Revoking Citizenship Will Not Make Us Safer, Says Bret Walker SC


Revoking alleged terrorists of their citizenship is a “symbolic gesture” and will not be effective, according to the man formerly tasked with keeping tabs on Australia’s counter terror laws.

Bret Walker SC, one of the nation’s top lawyers, has been trading barbs with the Abbott government over its plans to revoke the citizenship of dual nationals without trial, demanding an apology from the Prime Minister in June after a report he wrote was used to support the proposed laws.

Speaking at a Melbourne event today, Walker poked fun at the government and said he did not think key Liberal MP Dan Tehan understood what he was talking about.

“I do not understand what Dan Tehan means when he refers to the UK view that ministerial revocation in that country, without any need for a conviction… is a useful tool in the fight against terrorism,” Walker said.

“I’ve got no idea what it means. I don’t think he does either.”

The new laws would allow the Immigration Minister to confirm the revocation of citizenship on a range of grounds, without the need for any court approval.

Tehan is a member of the parliamentary committee that recently travelled to the UK and Europe to inspect similar counter terror measures in place there.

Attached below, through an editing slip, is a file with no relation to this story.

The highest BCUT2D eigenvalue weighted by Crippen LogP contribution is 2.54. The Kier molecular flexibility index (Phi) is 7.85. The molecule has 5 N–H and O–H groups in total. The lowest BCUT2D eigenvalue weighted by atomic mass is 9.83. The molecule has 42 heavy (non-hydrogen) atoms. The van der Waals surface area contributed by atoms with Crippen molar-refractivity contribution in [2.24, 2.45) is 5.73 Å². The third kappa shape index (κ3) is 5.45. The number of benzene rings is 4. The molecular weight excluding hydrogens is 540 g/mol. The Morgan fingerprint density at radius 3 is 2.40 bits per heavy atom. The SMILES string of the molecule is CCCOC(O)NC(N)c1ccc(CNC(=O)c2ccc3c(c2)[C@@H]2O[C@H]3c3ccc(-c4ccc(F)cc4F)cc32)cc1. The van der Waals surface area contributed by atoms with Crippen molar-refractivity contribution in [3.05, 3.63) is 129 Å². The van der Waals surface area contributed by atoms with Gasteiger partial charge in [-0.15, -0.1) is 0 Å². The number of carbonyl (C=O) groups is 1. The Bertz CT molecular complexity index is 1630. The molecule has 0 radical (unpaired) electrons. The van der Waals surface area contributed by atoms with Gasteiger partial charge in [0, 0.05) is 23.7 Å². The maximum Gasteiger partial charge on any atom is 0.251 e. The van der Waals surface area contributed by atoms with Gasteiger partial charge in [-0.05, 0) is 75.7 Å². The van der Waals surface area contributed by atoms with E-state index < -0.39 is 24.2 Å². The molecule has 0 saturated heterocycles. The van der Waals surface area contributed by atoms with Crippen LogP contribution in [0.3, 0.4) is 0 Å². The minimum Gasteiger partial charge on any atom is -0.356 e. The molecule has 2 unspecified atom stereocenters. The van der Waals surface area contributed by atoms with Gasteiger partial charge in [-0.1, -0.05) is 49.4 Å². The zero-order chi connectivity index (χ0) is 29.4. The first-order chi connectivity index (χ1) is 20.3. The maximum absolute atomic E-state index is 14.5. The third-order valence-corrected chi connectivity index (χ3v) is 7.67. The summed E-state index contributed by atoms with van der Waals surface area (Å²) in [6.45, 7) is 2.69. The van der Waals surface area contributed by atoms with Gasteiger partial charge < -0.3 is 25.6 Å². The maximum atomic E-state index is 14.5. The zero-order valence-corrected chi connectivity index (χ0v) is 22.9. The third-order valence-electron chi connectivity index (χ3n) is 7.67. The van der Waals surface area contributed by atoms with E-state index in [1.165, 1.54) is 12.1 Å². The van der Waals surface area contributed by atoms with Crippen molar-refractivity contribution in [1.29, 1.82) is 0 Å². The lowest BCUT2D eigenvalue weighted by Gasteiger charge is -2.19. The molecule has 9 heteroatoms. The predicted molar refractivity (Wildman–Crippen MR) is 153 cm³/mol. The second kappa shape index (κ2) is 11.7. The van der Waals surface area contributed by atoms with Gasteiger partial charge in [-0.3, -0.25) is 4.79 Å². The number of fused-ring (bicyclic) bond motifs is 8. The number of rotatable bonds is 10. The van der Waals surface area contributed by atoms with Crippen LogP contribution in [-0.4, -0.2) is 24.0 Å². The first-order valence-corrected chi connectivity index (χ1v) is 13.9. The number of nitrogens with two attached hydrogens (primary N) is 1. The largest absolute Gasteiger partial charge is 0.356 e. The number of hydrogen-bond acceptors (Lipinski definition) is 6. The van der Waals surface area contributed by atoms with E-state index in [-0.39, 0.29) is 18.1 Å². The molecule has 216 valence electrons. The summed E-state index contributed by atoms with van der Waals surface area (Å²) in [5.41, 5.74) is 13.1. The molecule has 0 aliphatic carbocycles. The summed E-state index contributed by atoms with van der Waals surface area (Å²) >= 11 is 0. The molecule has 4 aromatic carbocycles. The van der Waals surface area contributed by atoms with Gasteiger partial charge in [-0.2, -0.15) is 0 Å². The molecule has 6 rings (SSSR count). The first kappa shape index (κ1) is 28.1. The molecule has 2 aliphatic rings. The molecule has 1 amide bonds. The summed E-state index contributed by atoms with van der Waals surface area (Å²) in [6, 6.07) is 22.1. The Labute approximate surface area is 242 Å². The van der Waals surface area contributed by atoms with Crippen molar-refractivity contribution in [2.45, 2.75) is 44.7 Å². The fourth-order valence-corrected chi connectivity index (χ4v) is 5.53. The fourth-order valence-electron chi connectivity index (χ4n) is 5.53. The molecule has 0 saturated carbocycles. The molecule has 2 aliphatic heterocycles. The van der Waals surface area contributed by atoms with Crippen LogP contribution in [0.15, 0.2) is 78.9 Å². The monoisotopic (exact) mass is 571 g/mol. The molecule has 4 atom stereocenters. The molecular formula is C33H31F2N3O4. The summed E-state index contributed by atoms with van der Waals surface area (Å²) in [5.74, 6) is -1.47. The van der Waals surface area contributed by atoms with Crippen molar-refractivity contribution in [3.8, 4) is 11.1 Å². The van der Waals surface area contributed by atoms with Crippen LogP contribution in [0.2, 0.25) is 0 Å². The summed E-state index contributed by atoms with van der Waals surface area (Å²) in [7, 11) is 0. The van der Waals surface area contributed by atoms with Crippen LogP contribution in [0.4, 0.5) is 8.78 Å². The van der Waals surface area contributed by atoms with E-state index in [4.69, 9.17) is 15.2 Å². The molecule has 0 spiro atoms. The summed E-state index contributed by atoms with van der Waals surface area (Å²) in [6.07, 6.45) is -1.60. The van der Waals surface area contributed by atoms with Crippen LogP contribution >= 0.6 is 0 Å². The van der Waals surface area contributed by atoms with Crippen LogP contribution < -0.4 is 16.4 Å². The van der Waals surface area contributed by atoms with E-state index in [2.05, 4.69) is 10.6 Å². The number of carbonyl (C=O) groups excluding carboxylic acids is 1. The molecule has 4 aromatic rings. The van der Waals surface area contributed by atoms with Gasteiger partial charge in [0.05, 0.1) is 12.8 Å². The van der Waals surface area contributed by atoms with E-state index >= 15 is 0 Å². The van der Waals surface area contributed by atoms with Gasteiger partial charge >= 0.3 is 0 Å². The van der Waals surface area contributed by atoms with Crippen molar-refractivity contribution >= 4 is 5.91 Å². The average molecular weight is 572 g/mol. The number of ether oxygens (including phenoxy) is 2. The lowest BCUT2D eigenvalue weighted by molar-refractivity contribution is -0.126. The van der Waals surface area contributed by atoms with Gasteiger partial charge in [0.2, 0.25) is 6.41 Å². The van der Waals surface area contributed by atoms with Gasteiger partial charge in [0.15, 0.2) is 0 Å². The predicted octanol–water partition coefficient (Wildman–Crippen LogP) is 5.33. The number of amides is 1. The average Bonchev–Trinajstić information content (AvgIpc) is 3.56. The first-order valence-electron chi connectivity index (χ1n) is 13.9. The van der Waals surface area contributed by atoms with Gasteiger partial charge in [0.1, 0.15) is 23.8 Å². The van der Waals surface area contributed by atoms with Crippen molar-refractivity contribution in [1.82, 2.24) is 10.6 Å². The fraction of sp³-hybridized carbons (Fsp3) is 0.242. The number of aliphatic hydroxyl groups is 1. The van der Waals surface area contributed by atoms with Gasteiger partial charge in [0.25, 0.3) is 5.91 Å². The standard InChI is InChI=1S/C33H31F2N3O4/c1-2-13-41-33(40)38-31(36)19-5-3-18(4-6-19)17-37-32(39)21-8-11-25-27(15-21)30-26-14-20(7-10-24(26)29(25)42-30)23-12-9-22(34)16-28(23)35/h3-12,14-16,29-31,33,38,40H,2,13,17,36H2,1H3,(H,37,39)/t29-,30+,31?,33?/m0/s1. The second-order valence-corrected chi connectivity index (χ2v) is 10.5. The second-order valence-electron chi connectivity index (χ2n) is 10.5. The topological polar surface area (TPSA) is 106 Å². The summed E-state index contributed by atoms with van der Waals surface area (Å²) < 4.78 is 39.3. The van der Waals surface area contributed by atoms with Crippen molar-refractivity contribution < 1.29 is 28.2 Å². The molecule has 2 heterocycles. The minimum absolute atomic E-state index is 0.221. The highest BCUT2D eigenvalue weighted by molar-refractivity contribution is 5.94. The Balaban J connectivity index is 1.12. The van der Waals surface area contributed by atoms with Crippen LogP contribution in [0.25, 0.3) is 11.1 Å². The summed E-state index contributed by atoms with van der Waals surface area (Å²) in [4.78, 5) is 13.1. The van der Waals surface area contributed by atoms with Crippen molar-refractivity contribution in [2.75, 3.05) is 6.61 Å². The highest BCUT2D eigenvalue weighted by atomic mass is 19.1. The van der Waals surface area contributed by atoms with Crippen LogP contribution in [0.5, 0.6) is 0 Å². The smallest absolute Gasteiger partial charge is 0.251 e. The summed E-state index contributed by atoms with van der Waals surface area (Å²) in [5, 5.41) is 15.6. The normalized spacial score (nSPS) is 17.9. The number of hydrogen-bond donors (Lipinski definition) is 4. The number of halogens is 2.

Aside from reiterating his opposition to the citizenship legislation, Walker also criticised laws preventing foreign fighters returning to Australia, and said the difficulty of convicting them in court was real, but should not be overstated.

“It does seem to me that we’re back to this mad idea that… rather than keep our would-be terrorists here and punish terrorists and get them back for trial, we’ve now reversed that and we’re going to have some perverse reflection of our penal colony roots by exporting our terrorist criminals,” he said.

Walker said he had “no faith at all” in Australia’s current whistleblower protections, and criticised the bipartisan consensus in Canberra not to increase the capacity of the public to be involved in debate about national security issues.

“That is a Canberra state of mind,” he said.

Sparing no-one, Walker further hit out at the Australian media for failing to engage in substantive investigative reporting in the field. Though critical of the infamous Section 35P of the National Security Legislation passed by Labor and the Coalition last year, Walker expressed doubt it would make much of a practical difference given the media was already failing to provide solid national security coverage.

Addressing the crowd at the Castan Centre for Human Rights Law annual conference, Walker took a question from Peter Greste, the Australian journalist jailed for over 400 days in Egypt, who raised the prospect he could lose his own citizenship as a man convicted of terror offences in Egypt.

Greste’s colleagues in Egypt face judgment on terrorism charges next week, as does the Australian journalist, despite his release.

Greste said the war on terror had made the media a battleground, and that journalists had become targets in conflicts where previously they had been at risk mostly from collateral damage.

Max Chalmers is a former New Matilda journalist and editorial staff member. His main areas of interest are asylum seekers, higher education and politics.